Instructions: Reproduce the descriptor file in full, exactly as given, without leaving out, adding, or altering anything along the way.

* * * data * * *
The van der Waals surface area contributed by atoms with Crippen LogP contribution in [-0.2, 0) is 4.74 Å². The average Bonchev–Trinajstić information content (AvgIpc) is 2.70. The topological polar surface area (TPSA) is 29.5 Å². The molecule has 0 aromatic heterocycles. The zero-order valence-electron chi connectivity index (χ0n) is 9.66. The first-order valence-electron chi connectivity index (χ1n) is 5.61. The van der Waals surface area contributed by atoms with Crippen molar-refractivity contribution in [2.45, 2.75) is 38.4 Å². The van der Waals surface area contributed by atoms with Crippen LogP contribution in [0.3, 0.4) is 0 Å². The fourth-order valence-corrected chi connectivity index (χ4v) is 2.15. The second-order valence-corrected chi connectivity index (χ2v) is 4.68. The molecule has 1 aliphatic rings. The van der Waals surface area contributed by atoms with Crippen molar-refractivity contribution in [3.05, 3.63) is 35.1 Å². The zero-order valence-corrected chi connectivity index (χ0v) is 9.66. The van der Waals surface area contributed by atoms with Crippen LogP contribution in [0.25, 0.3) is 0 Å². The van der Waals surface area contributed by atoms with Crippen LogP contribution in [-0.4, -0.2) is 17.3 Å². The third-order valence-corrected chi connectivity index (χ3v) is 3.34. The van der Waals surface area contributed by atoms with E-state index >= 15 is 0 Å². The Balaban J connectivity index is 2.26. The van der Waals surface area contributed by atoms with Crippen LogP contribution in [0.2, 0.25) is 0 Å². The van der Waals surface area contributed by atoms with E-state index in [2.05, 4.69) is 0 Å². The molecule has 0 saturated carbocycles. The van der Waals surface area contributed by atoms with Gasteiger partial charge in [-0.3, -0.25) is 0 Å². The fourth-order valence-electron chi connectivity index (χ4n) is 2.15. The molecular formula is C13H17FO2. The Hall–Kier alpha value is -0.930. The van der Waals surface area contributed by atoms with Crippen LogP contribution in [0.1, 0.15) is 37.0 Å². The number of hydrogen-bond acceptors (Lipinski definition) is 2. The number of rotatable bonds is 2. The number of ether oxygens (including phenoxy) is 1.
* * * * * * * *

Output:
The van der Waals surface area contributed by atoms with Crippen LogP contribution in [-0.2, 0) is 4.74 Å². The average Bonchev–Trinajstić information content (AvgIpc) is 2.70. The topological polar surface area (TPSA) is 29.5 Å². The molecule has 0 aromatic heterocycles. The zero-order valence-electron chi connectivity index (χ0n) is 9.66. The first-order valence-electron chi connectivity index (χ1n) is 5.61. The van der Waals surface area contributed by atoms with Crippen molar-refractivity contribution in [2.45, 2.75) is 38.4 Å². The van der Waals surface area contributed by atoms with Crippen LogP contribution in [0.3, 0.4) is 0 Å². The fourth-order valence-corrected chi connectivity index (χ4v) is 2.15. The second-order valence-corrected chi connectivity index (χ2v) is 4.68. The molecule has 1 aliphatic rings. The van der Waals surface area contributed by atoms with Crippen molar-refractivity contribution in [3.05, 3.63) is 35.1 Å². The zero-order valence-corrected chi connectivity index (χ0v) is 9.66. The van der Waals surface area contributed by atoms with Crippen LogP contribution in [0.25, 0.3) is 0 Å². The van der Waals surface area contributed by atoms with Crippen LogP contribution in [-0.4, -0.2) is 17.3 Å². The third-order valence-corrected chi connectivity index (χ3v) is 3.34. The van der Waals surface area contributed by atoms with E-state index >= 15 is 0 Å². The Balaban J connectivity index is 2.26. The van der Waals surface area contributed by atoms with Crippen LogP contribution in [0.2, 0.25) is 0 Å². The van der Waals surface area contributed by atoms with E-state index in [2.05, 4.69) is 0 Å². The molecule has 0 saturated carbocycles. The van der Waals surface area contributed by atoms with Gasteiger partial charge in [-0.3, -0.25) is 0 Å². The fourth-order valence-electron chi connectivity index (χ4n) is 2.15. The molecular formula is C13H17FO2. The Hall–Kier alpha value is -0.930. The van der Waals surface area contributed by atoms with Crippen LogP contribution in [0.1, 0.15) is 37.0 Å². The number of hydrogen-bond acceptors (Lipinski definition) is 2. The number of rotatable bonds is 2. The number of ether oxygens (including phenoxy) is 1.